Figure 3.
Figure 3.

Chile: Four-quarter GDP Growth and Real Copper Price

Citation: IMF Staff Country Reports 1999, 015; 10.5089/9781451807479.002.A001

21. Figure 4a shows the four-quarter real GDP growth in the three episodes under consideration. While in the first two cycles economic activity accelerated rapidly as the copper price increased, the last cycle is atypical because economic activity did not increase very fast during the expansionary phase. All three cycles share a sharp decline in the rate of growth of real GDP starting one or two quarters after the peak of the copper price.

Figure 4a.
Figure 4a.

Chile: GDP Four-quarter Growth

Distance from copper price peak

Citation: IMF Staff Country Reports 1999, 015; 10.5089/9781451807479.002.A001

22. Before analyzing the behavior of the GDP components, it is useful to clarify two issues. First, the strong relationship between GDP growth and the copper price cycle could reflect the impact of copper prices on copper output since mining, which is mostly copper, accounts for about 10 percent of Chile’s GDP. To examine this issue, industrial production is used as an indicator of economic activity which does not include the copper sector directly; Figure 4b shows the 4-quarter growth of industrial production during the copper cycles. Also, in this case, there is a strong correlation between the copper cycle and the cycle of economic activity. So it can be concluded that the relationship between copper cycles and GDP growth is not merely a reflection of the evolution of the mining sector. Second, it is important to clarify how a short-run shock in the copper sector is identified; the alternatives are price changes and revenue changes. This analysis uses prices because they are largely out of Chile’s control in the short run. In fact, the growth of copper production does not change significantly over the copper cycle (Figure 4c), reflecting the fact that it is difficult to increase production in the short term. This allows us to focus on prices in the short-run analysis, rather than on export revenues, which is appropriate for long-run analysis when supply is responsive to price.

Figure 4b.
Figure 4b.

Chile: Industrial Production Four-quarter Growth

Distance from copper price peak

Citation: IMF Staff Country Reports 1999, 015; 10.5089/9781451807479.002.A001

Figure 4c.
Figure 4c.

Chile: Change in Copper Production Four-quarter

Distance from copper price peak

Citation: IMF Staff Country Reports 1999, 015; 10.5089/9781451807479.002.A001

23. Figures 5 to 8 show the behavior of the domestic components of GDP through the three copper price cycles. All percentage changes are with respect to the same quarter of the previous year. Even though all components of GDP are procyclical, the different components show different patterns around the cycle. Private consumption tends to be smoother and to lag so that the peak in consumption is on average two quarters after the peak in the copper price. Even though private consumption is smoother than the other components of aggregate demand, its variability is quite remarkable and is difficult to reconcile with standard models of aggregate consumption behavior. The excess volatility of consumption could be explained by liquidity constraints, which are eased during periods of high copper prices.8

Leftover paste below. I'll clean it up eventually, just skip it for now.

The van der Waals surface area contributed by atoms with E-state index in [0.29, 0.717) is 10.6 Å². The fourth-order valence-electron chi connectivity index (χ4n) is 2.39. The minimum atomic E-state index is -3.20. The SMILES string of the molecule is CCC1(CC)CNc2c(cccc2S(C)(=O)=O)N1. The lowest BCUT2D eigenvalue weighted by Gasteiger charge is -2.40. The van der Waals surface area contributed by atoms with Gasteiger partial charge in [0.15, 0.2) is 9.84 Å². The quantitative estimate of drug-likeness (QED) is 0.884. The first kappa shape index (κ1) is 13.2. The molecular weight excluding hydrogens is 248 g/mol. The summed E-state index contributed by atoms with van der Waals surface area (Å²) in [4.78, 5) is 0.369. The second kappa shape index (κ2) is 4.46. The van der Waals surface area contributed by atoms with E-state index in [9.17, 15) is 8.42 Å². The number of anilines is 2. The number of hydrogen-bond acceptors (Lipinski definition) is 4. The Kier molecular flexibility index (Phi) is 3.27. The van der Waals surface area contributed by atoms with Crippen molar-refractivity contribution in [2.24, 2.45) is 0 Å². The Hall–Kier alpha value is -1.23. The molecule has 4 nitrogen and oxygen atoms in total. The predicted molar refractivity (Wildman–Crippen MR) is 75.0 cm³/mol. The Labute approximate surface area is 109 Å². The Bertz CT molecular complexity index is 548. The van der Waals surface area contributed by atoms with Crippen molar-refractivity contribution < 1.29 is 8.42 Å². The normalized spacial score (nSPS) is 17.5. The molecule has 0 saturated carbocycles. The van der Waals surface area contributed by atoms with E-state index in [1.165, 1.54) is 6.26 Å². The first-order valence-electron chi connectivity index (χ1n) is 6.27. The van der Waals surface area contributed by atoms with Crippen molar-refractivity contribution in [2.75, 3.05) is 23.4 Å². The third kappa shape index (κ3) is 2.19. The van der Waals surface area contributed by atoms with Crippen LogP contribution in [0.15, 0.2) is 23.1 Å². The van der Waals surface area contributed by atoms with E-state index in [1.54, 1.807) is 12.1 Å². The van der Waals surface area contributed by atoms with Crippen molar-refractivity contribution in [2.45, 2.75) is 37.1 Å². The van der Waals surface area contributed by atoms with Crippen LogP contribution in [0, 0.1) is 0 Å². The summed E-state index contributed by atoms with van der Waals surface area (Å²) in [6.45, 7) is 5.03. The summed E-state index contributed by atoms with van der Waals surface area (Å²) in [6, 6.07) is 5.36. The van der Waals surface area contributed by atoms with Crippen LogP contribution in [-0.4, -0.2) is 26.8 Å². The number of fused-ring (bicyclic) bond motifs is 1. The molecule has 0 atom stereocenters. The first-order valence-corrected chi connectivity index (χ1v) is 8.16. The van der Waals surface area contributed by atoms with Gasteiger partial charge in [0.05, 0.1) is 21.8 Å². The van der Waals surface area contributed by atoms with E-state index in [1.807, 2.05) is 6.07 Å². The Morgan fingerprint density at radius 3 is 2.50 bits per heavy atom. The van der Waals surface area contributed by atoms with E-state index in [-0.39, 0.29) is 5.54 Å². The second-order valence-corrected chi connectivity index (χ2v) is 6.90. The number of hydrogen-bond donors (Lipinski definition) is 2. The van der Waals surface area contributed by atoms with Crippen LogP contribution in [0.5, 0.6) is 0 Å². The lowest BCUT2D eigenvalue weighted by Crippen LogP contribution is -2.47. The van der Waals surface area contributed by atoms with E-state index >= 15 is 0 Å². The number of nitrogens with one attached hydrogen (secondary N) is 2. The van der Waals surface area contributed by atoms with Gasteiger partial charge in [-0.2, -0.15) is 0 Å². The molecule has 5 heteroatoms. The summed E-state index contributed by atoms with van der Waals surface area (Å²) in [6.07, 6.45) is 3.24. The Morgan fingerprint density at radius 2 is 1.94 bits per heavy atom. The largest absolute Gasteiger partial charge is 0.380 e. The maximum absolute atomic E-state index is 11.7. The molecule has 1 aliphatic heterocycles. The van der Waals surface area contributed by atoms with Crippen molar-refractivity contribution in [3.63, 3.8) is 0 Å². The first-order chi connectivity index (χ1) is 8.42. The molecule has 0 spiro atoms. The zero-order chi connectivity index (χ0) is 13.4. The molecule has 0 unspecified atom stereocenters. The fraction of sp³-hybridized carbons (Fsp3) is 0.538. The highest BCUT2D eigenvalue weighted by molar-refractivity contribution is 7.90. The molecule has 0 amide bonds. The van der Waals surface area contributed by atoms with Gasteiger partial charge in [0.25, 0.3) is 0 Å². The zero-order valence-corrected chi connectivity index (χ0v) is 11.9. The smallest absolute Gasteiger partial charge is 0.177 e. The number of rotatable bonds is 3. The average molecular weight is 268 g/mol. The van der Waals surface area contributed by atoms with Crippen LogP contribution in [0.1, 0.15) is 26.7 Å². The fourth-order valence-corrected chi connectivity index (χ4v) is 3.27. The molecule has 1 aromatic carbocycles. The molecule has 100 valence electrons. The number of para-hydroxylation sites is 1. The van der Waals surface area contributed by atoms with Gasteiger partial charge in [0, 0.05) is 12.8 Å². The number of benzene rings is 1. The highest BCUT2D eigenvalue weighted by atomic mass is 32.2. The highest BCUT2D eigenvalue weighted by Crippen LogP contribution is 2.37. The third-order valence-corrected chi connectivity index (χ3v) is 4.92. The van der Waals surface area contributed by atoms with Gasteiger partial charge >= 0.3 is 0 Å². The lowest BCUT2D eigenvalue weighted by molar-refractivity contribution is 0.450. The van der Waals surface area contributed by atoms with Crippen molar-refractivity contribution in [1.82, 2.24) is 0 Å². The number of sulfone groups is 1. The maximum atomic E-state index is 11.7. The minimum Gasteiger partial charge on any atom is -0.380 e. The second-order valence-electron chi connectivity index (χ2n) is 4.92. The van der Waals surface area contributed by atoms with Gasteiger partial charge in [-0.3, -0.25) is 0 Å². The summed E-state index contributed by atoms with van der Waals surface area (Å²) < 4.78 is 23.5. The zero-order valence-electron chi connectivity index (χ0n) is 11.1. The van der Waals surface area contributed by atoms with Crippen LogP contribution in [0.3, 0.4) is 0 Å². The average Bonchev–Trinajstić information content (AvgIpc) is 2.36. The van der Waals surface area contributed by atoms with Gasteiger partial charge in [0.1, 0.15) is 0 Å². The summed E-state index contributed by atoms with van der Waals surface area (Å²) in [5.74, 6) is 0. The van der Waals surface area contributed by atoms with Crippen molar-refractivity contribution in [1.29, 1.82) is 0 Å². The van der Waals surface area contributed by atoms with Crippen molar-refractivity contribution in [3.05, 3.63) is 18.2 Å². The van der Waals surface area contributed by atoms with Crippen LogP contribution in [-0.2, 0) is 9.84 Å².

Figure 5.
Figure 5.

Chile: Consumption Four-quarter Growth

Distance from copper price peak

Citation: IMF Staff Country Reports 1999, 015; 10.5089/9781451807479.002.A001

Figure 6.
Figure 6.

Chile: Fixed Investment Four-quarter Growth

Distance from copper price peak

Citation: IMF Staff Country Reports 1999, 015; 10.5089/9781451807479.002.A001

Figure 7.
Figure 7.

Chile: Fixed investment In Machinery Four-quarter Growth

Distance from copper price peak

Citation: IMF Staff Country Reports 1999, 015; 10.5089/9781451807479.002.A001

Figure 8.
Figure 8.

Chile: Fixed investment in Construction Four-quarter Growth

Distance from copper price peak

Citation: IMF Staff Country Reports 1999, 015; 10.5089/9781451807479.002.A001

24. Investment is more sensitive to the cycle, and in all cases peaks one quarter after the copper price peaks. On average, fixed investment grew by more than 30 percent on a four-quarter basis at the peak of the cycle. Given the importance of investment for the subsequent analysis, fixed investment is divided into two components: machinery and construction (Figures 7 and 8).9 Taken singularly both components show an even more remarkable similarity across cycles than aggregate investment. In particular, the investment in machinery, which is mostly imported, surged virtually at the same rate in both cases for which the data are available.

25. The foreign components of GDP and the aggregate GDP changes behave differently in relation to changes in copper prices. Imports, which are highly correlated to investment and consumption of durable goods, show a pattern similar to investment. Figure 9 shows that imports surged in tandem with every cycle and peaked one or two quarters after the peak in the price of copper. Figure 10 shows no clear pattern for the four-quarter growth of exports.10 This is not surprising given that copper output is not responsive to copper price changes in the short run, while other exports are not influenced by the mining sector and could be damaged by the appreciation of the real exchange rate.

Figure 9.
Figure 9.

Chile: Import Four-quarter Growth.

Distance from copper price peak

Citation: IMF Staff Country Reports 1999, 015; 10.5089/9781451807479.002.A001

Figure 10.